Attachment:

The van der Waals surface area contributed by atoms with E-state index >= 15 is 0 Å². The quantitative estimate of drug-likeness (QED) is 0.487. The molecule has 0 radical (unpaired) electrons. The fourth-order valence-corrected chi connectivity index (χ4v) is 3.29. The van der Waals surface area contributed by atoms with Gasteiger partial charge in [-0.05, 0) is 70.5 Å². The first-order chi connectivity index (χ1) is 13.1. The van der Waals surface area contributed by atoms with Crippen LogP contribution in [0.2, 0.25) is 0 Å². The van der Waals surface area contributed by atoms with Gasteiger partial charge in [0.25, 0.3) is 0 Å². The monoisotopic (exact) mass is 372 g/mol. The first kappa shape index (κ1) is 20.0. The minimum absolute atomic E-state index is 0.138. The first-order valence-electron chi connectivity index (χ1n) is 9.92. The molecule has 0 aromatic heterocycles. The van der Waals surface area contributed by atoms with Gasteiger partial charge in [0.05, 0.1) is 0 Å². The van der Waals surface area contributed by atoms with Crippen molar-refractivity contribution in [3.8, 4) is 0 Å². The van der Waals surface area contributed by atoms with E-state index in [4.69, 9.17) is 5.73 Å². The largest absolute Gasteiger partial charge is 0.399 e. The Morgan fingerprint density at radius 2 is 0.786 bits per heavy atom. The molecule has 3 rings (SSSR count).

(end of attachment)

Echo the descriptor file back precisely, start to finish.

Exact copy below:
The van der Waals surface area contributed by atoms with E-state index >= 15 is 0 Å². The quantitative estimate of drug-likeness (QED) is 0.487. The molecule has 0 radical (unpaired) electrons. The fourth-order valence-corrected chi connectivity index (χ4v) is 3.29. The van der Waals surface area contributed by atoms with Gasteiger partial charge in [-0.05, 0) is 70.5 Å². The first-order chi connectivity index (χ1) is 13.1. The van der Waals surface area contributed by atoms with Crippen LogP contribution in [0.2, 0.25) is 0 Å². The van der Waals surface area contributed by atoms with Gasteiger partial charge in [0.25, 0.3) is 0 Å². The monoisotopic (exact) mass is 372 g/mol. The first kappa shape index (κ1) is 20.0. The minimum absolute atomic E-state index is 0.138. The first-order valence-electron chi connectivity index (χ1n) is 9.92. The molecule has 0 aromatic heterocycles. The van der Waals surface area contributed by atoms with Gasteiger partial charge in [0.05, 0.1) is 0 Å². The van der Waals surface area contributed by atoms with Crippen molar-refractivity contribution in [3.8, 4) is 0 Å². The van der Waals surface area contributed by atoms with E-state index in [4.69, 9.17) is 5.73 Å². The largest absolute Gasteiger partial charge is 0.399 e. The Morgan fingerprint density at radius 2 is 0.786 bits per heavy atom. The molecule has 3 rings (SSSR count).